Instead of purchasing a pet from a breeder or pet store, adopt from our adoption center or one of our off-site locations. When you adopt from the CCSPCA, your adoption fee includes a spay or neuter surgery, microchip & registration, vaccinations (dogs – rabies & DHPP, cats – FVRCP), dewormer, a free vet exam, one month of flea/tick preventative, and a gift/offer of $750 in pet insurance.
Since the adoption fee includes all of these services, it saves you time and money. These services would normally cost between $194 to $396 or more at other veterinary hospitals. By having these services already completed, your time spent at a veterinary clinic is reduced.
When you adopt a pet, you’re a hero by saving a life. Not only are you providing a forever home, but you’re also reducing the number of homeless pets in our community.
3. Microchip Your Pet
The American Humane Association estimates that 10 million dogs and cats get lost in the United States every year. Many pets end up at our shelter because they get lost. Unfortunately, most of these pets are not reclaimed by their owners and are put up for adoption. At the CCSPCA, we see an increase in lost pets during the Fourth of July and New Year’s. Pets are often frightened by loud noises or fireworks and get lost by trying to find a safe place to hide.
Microchips can reunite lost pets with their owners quickly, easily, and efficiently. When you microchip your pet, it provides a peace of mind that should your pet become lost, they will be returned to you.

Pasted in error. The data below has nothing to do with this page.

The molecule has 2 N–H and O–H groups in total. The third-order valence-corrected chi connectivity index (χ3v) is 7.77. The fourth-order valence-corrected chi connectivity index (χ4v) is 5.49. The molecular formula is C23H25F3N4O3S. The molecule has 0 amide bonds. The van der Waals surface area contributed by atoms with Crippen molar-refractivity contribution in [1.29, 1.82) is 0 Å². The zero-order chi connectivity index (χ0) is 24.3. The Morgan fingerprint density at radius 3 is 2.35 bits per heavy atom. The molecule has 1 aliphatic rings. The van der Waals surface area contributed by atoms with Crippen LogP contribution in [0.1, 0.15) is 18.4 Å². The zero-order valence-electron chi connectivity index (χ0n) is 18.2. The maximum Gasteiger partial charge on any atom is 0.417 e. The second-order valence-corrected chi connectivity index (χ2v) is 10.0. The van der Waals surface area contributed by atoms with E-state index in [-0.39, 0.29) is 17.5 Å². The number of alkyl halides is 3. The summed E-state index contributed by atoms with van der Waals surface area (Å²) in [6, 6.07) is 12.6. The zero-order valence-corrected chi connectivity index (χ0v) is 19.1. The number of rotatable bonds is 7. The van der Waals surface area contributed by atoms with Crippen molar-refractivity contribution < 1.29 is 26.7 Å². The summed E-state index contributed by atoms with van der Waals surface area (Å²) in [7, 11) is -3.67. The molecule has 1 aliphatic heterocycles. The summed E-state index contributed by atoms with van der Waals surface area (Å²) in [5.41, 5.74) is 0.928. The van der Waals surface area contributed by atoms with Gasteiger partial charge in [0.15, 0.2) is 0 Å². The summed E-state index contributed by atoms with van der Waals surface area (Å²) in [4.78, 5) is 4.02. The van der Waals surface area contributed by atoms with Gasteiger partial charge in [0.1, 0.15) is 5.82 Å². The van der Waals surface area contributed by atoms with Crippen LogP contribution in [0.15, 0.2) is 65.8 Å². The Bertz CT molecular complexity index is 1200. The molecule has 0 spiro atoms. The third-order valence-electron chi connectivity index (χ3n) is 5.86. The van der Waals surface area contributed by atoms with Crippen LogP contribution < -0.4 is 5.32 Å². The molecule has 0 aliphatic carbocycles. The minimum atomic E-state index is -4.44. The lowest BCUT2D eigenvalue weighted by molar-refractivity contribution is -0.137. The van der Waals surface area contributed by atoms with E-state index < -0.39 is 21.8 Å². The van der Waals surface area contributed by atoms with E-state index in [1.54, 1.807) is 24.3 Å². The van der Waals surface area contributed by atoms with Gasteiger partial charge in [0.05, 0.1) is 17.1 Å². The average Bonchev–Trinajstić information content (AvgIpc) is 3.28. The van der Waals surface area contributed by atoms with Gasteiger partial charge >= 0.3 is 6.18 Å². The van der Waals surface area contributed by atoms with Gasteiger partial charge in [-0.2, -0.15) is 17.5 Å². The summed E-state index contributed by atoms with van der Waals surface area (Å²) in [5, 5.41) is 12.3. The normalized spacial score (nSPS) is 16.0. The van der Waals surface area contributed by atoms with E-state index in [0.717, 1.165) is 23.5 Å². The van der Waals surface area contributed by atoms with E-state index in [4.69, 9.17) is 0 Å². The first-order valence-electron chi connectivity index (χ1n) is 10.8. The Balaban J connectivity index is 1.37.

We offer low-cost microchipping and sometimes have microchipping specials. Microchipping is available daily at the CCSPCA Small Animal Hospital, by appointment only, and on Wednesdays at our adoption center. Please contact the hospital at 559-237-1125 to schedule an appointment.
4. Educate Your Children, Family Members, Friends, and Co-Workers
30,000 homeless pets cross our door yearly. If that statistic was shocking to you, you’re not alone. Many Central Valley residents are unaware of how severe our pet overpopulation has become. Being aware is only half the battle. Help us combat pet homelessness by educating others in our community.
Our education department focuses on the importance of spaying and neutering with an emphasis on the impact of pet overpopulation in the Central Valley. We have special classes, offer tours, presentations, and work with many schools in the valley to help share the message of how this community can help end pet homelessness.
Share the importance of spaying and neutering with friends and neighbors. Let them know that there are affordable options for spaying and neutering, and that by doing so; they can make an impact on the number of homeless pets in the Central Valley.
5. Think Before You Breed or Purchase from a Breeder